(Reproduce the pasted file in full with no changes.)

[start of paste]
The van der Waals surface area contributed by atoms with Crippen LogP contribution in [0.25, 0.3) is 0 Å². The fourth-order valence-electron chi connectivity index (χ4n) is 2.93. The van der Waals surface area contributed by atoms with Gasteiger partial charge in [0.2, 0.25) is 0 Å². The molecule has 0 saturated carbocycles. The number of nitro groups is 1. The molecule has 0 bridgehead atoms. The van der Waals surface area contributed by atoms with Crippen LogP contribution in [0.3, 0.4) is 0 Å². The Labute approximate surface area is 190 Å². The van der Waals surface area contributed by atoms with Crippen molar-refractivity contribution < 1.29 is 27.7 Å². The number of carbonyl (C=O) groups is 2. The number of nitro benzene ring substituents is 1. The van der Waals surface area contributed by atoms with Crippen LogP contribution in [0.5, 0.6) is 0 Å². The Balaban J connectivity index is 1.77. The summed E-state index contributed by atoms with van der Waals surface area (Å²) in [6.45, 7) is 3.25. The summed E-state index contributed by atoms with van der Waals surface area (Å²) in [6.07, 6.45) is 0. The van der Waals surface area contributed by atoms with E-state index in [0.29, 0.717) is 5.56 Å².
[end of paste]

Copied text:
The van der Waals surface area contributed by atoms with Crippen LogP contribution in [0.25, 0.3) is 0 Å². The fourth-order valence-electron chi connectivity index (χ4n) is 2.93. The van der Waals surface area contributed by atoms with Gasteiger partial charge in [0.2, 0.25) is 0 Å². The molecule has 0 saturated carbocycles. The number of nitro groups is 1. The molecule has 0 bridgehead atoms. The van der Waals surface area contributed by atoms with Crippen LogP contribution in [0.3, 0.4) is 0 Å². The Labute approximate surface area is 190 Å². The van der Waals surface area contributed by atoms with Crippen molar-refractivity contribution < 1.29 is 27.7 Å². The number of carbonyl (C=O) groups is 2. The number of nitro benzene ring substituents is 1. The van der Waals surface area contributed by atoms with Crippen LogP contribution in [0.5, 0.6) is 0 Å². The Balaban J connectivity index is 1.77. The summed E-state index contributed by atoms with van der Waals surface area (Å²) in [6.45, 7) is 3.25. The summed E-state index contributed by atoms with van der Waals surface area (Å²) in [6.07, 6.45) is 0. The van der Waals surface area contributed by atoms with E-state index in [0.29, 0.717) is 5.56 Å².